Pearl thinks that IT will eventually see the rise of a new breed of external integration brokers that can stitch together the cloud services that make up an end-to-end business process and make sure the SLAs are aligned. "They will act as resellers, and overlay their SLA over the SLAs they're getting from various cloud providers," he says, adding that he's had conversations with some vendors that have expressed an interest in entering that business. Today, however, it's up to IT and its procurement partners within the business to do all of the contract spadework.
6. Let the salesperson talk you into adding services that you're not ready to use
If you're thinking of deploying a new service next year, buy it when you're ready to implement rather than allowing it to roll into a renewal contract. Microsoft's Office 365 -- a SaaS suite that includes back-office components for Exchange, SharePoint and Lync as well as the familiar desktop apps -- is a prime example, says Paul DeGroot, principal at Pica Communications, which specializes in helping his clients navigate the Microsoft licensing maze.
"Many customers have bought Office 365, but when I ask how they use it they say they don't," DeGroot says. There's no price benefit to buying the service early, and if it's rolled into a three-year renewal contract you're stuck paying for it for the entire contract term.
"If you're going to use it next year, buy it next year," he says.
In DeGroot's experience, only about 40% of businesses try to negotiate on new contract proposals from Microsoft. One reason may be the confusion businesses face when contemplating Microsoft's myriad licensing options. Three years ago Microsoft offered 46 choices for enterprise agreements. Since then that number has ballooned to more than 178, and most of the increase is cloud related. "It's insanely complex," he says.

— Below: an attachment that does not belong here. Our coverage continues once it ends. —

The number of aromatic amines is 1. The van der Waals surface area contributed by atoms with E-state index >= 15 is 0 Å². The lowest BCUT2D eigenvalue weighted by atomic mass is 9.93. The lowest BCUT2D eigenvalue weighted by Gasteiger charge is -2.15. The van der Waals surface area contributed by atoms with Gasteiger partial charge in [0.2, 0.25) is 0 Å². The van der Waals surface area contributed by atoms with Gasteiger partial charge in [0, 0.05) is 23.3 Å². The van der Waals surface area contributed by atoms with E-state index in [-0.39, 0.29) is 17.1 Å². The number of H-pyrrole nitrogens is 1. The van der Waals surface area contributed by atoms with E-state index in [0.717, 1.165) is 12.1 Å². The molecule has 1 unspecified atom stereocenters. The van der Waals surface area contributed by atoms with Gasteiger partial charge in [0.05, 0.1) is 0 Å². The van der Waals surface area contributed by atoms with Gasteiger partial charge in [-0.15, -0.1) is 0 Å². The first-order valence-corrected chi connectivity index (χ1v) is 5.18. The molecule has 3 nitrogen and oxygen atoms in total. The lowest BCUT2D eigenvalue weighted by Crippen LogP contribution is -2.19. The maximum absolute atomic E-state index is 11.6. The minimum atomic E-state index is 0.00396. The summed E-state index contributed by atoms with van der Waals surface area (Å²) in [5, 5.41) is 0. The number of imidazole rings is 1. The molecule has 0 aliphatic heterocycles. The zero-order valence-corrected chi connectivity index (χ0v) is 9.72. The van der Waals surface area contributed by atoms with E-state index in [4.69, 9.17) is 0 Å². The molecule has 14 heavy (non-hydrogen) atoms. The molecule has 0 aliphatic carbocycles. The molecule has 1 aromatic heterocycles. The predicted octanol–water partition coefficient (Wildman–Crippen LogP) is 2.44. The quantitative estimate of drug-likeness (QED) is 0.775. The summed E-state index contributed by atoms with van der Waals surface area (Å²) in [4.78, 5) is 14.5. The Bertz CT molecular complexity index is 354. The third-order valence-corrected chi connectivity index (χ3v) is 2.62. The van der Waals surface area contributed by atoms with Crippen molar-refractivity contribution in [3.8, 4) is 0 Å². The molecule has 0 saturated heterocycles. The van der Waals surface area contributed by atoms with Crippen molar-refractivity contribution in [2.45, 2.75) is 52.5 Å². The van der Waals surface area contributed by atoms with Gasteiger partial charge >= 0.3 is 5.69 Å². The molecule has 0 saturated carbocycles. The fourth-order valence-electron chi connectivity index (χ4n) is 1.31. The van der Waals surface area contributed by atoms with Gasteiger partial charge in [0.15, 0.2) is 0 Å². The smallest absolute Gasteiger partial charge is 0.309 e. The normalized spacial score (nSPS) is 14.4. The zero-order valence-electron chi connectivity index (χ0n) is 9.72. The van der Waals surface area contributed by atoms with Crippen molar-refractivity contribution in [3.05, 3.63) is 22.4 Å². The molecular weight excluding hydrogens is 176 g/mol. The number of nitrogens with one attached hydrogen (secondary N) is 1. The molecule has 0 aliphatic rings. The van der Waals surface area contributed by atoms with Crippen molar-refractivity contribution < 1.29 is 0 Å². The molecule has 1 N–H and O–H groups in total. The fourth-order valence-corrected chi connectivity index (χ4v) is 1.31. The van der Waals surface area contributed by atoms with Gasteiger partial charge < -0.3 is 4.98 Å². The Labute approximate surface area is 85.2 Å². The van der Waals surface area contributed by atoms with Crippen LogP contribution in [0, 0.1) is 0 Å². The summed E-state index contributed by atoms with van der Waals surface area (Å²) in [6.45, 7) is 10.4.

Many customers have bought Office 365, but when I ask how they use it they say they don't. If you're going to use it next year, buy it next year. Paul DeGroot, principal, Pica Communications
But pushing back has another benefit: Microsoft has been willing to cut deals. One Pica client demanded that Microsoft remove a Yammer component worth $50,000 from a proposal, but later relented when the salesperson offered a $78,000 discount on something else.
"The customer has no intention of using Yammer, but the Microsoft rep got credit for selling it to him, and the client knocked $28,000 off his licensing bill," he says.
In another case a global Fortune 500 client refused a seven-figure proposal that included Office 365, but accepted the deal after Microsoft offered a discount on the rest of the contract that added up to three times what the vendor would charge him to add Office 365. "Microsoft is buying some of these agreements," especially for large firms that can serve as marquee customers, DeGroot says. "We have customers paying $1 a seat for Office 365 Enterprise E3, which is normally $20 a seat."
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